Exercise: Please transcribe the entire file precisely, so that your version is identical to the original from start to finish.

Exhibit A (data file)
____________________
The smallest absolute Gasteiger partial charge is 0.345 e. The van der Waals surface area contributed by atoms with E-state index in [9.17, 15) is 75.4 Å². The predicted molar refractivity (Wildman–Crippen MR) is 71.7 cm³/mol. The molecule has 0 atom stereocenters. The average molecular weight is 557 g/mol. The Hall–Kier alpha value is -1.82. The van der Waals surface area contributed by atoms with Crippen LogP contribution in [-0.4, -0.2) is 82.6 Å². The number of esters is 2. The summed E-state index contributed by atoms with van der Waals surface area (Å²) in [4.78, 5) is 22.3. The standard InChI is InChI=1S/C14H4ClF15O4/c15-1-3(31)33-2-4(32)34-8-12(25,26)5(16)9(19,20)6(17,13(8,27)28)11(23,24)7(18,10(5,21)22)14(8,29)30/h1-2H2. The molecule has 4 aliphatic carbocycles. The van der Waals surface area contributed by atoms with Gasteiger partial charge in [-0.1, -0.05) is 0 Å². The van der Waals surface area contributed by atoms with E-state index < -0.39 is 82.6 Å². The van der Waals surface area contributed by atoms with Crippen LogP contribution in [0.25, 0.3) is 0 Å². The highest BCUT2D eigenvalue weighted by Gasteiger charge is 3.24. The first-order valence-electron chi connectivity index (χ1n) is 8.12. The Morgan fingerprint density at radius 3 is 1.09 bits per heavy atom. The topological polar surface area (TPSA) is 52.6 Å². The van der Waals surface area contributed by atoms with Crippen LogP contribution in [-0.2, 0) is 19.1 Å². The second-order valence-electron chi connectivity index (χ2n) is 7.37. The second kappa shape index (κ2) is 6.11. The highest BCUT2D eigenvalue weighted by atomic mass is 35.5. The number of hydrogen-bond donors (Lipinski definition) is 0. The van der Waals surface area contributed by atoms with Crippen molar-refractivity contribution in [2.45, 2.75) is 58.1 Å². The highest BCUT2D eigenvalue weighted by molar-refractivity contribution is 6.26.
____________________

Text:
The smallest absolute Gasteiger partial charge is 0.345 e. The van der Waals surface area contributed by atoms with E-state index in [9.17, 15) is 75.4 Å². The predicted molar refractivity (Wildman–Crippen MR) is 71.7 cm³/mol. The molecule has 0 atom stereocenters. The average molecular weight is 557 g/mol. The Hall–Kier alpha value is -1.82. The van der Waals surface area contributed by atoms with Crippen LogP contribution in [-0.4, -0.2) is 82.6 Å². The number of esters is 2. The summed E-state index contributed by atoms with van der Waals surface area (Å²) in [4.78, 5) is 22.3. The standard InChI is InChI=1S/C14H4ClF15O4/c15-1-3(31)33-2-4(32)34-8-12(25,26)5(16)9(19,20)6(17,13(8,27)28)11(23,24)7(18,10(5,21)22)14(8,29)30/h1-2H2. The molecule has 4 aliphatic carbocycles. The van der Waals surface area contributed by atoms with Gasteiger partial charge in [-0.1, -0.05) is 0 Å². The van der Waals surface area contributed by atoms with E-state index < -0.39 is 82.6 Å². The van der Waals surface area contributed by atoms with Crippen LogP contribution in [0.25, 0.3) is 0 Å². The highest BCUT2D eigenvalue weighted by Gasteiger charge is 3.24. The first-order valence-electron chi connectivity index (χ1n) is 8.12. The Morgan fingerprint density at radius 3 is 1.09 bits per heavy atom. The topological polar surface area (TPSA) is 52.6 Å². The van der Waals surface area contributed by atoms with Crippen LogP contribution in [-0.2, 0) is 19.1 Å². The second-order valence-electron chi connectivity index (χ2n) is 7.37. The second kappa shape index (κ2) is 6.11. The highest BCUT2D eigenvalue weighted by atomic mass is 35.5. The number of hydrogen-bond donors (Lipinski definition) is 0. The van der Waals surface area contributed by atoms with Crippen molar-refractivity contribution in [2.45, 2.75) is 58.1 Å². The highest BCUT2D eigenvalue weighted by molar-refractivity contribution is 6.26.